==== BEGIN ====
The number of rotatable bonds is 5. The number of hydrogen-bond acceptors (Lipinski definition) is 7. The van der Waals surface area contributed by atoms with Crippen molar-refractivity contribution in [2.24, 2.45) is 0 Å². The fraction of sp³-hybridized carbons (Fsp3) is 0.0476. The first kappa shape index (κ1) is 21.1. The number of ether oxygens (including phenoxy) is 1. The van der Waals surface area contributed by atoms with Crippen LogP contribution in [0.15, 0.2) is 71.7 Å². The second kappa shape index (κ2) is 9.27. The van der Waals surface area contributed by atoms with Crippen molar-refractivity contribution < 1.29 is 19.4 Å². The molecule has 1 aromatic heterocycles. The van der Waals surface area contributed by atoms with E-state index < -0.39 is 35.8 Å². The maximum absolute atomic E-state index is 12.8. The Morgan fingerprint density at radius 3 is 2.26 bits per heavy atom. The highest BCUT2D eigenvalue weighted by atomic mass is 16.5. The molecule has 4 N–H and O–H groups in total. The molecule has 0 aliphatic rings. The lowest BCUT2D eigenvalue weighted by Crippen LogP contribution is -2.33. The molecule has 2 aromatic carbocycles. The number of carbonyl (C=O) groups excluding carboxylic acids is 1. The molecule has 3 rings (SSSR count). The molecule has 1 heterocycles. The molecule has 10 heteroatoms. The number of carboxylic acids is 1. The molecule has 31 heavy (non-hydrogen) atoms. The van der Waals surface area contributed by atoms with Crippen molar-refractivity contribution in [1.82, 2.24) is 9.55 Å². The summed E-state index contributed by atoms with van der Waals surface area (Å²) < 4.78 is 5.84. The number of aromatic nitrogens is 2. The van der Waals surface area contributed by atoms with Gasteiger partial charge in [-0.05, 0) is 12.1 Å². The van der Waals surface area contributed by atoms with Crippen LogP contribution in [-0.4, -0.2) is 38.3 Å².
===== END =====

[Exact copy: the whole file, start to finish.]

The number of rotatable bonds is 5. The number of hydrogen-bond acceptors (Lipinski definition) is 7. The van der Waals surface area contributed by atoms with Crippen molar-refractivity contribution in [2.24, 2.45) is 0 Å². The fraction of sp³-hybridized carbons (Fsp3) is 0.0476. The first kappa shape index (κ1) is 21.1. The number of ether oxygens (including phenoxy) is 1. The van der Waals surface area contributed by atoms with Crippen LogP contribution in [0.15, 0.2) is 71.7 Å². The second kappa shape index (κ2) is 9.27. The van der Waals surface area contributed by atoms with Crippen molar-refractivity contribution < 1.29 is 19.4 Å². The molecule has 1 aromatic heterocycles. The van der Waals surface area contributed by atoms with E-state index < -0.39 is 35.8 Å². The maximum absolute atomic E-state index is 12.8. The Morgan fingerprint density at radius 3 is 2.26 bits per heavy atom. The highest BCUT2D eigenvalue weighted by atomic mass is 16.5. The molecule has 4 N–H and O–H groups in total. The molecule has 0 aliphatic rings. The lowest BCUT2D eigenvalue weighted by Crippen LogP contribution is -2.33. The molecule has 2 aromatic carbocycles. The number of carbonyl (C=O) groups excluding carboxylic acids is 1. The molecule has 3 rings (SSSR count). The molecule has 1 heterocycles. The molecule has 10 heteroatoms. The number of carboxylic acids is 1. The molecule has 31 heavy (non-hydrogen) atoms. The van der Waals surface area contributed by atoms with Crippen molar-refractivity contribution in [1.82, 2.24) is 9.55 Å². The summed E-state index contributed by atoms with van der Waals surface area (Å²) < 4.78 is 5.84. The number of aromatic nitrogens is 2. The van der Waals surface area contributed by atoms with Gasteiger partial charge in [-0.05, 0) is 12.1 Å². The van der Waals surface area contributed by atoms with Crippen LogP contribution in [-0.4, -0.2) is 38.3 Å².